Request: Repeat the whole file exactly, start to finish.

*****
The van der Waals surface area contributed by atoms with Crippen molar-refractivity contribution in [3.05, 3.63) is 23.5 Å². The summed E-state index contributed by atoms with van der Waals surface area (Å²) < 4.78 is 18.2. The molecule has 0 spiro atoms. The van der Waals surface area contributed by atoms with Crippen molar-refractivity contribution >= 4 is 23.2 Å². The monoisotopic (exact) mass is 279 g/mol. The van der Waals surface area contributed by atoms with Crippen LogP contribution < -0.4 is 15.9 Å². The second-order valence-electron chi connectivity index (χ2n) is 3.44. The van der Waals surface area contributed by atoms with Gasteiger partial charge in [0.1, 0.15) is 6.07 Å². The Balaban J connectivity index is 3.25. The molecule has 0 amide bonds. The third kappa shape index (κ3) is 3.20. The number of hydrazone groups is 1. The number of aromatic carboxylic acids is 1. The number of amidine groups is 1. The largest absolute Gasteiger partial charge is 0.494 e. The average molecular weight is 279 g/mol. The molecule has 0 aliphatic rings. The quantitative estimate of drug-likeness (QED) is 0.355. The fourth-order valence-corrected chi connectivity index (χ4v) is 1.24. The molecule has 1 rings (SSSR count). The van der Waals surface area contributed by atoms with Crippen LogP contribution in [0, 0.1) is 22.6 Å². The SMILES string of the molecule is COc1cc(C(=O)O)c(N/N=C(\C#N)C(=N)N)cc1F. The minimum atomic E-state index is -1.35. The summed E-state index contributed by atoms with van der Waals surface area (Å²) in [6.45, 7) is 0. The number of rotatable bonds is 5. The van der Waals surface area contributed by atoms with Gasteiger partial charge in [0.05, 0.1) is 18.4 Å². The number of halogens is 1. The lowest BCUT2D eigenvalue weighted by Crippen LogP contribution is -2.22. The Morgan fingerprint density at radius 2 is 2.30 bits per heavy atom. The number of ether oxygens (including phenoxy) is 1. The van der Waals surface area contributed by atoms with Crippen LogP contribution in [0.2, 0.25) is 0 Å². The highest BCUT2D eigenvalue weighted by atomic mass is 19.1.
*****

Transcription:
The van der Waals surface area contributed by atoms with Crippen molar-refractivity contribution in [3.05, 3.63) is 23.5 Å². The summed E-state index contributed by atoms with van der Waals surface area (Å²) < 4.78 is 18.2. The molecule has 0 spiro atoms. The van der Waals surface area contributed by atoms with Crippen molar-refractivity contribution >= 4 is 23.2 Å². The monoisotopic (exact) mass is 279 g/mol. The van der Waals surface area contributed by atoms with Crippen LogP contribution < -0.4 is 15.9 Å². The second-order valence-electron chi connectivity index (χ2n) is 3.44. The van der Waals surface area contributed by atoms with Gasteiger partial charge in [0.1, 0.15) is 6.07 Å². The Balaban J connectivity index is 3.25. The molecule has 0 amide bonds. The third kappa shape index (κ3) is 3.20. The number of hydrazone groups is 1. The number of aromatic carboxylic acids is 1. The number of amidine groups is 1. The largest absolute Gasteiger partial charge is 0.494 e. The average molecular weight is 279 g/mol. The molecule has 0 aliphatic rings. The quantitative estimate of drug-likeness (QED) is 0.355. The fourth-order valence-corrected chi connectivity index (χ4v) is 1.24. The molecule has 1 rings (SSSR count). The van der Waals surface area contributed by atoms with Crippen LogP contribution in [0, 0.1) is 22.6 Å². The SMILES string of the molecule is COc1cc(C(=O)O)c(N/N=C(\C#N)C(=N)N)cc1F. The minimum atomic E-state index is -1.35. The summed E-state index contributed by atoms with van der Waals surface area (Å²) in [6.45, 7) is 0. The number of rotatable bonds is 5. The van der Waals surface area contributed by atoms with Gasteiger partial charge in [0.05, 0.1) is 18.4 Å². The number of halogens is 1. The lowest BCUT2D eigenvalue weighted by Crippen LogP contribution is -2.22. The Morgan fingerprint density at radius 2 is 2.30 bits per heavy atom. The number of ether oxygens (including phenoxy) is 1. The van der Waals surface area contributed by atoms with Crippen LogP contribution in [0.2, 0.25) is 0 Å². The highest BCUT2D eigenvalue weighted by atomic mass is 19.1.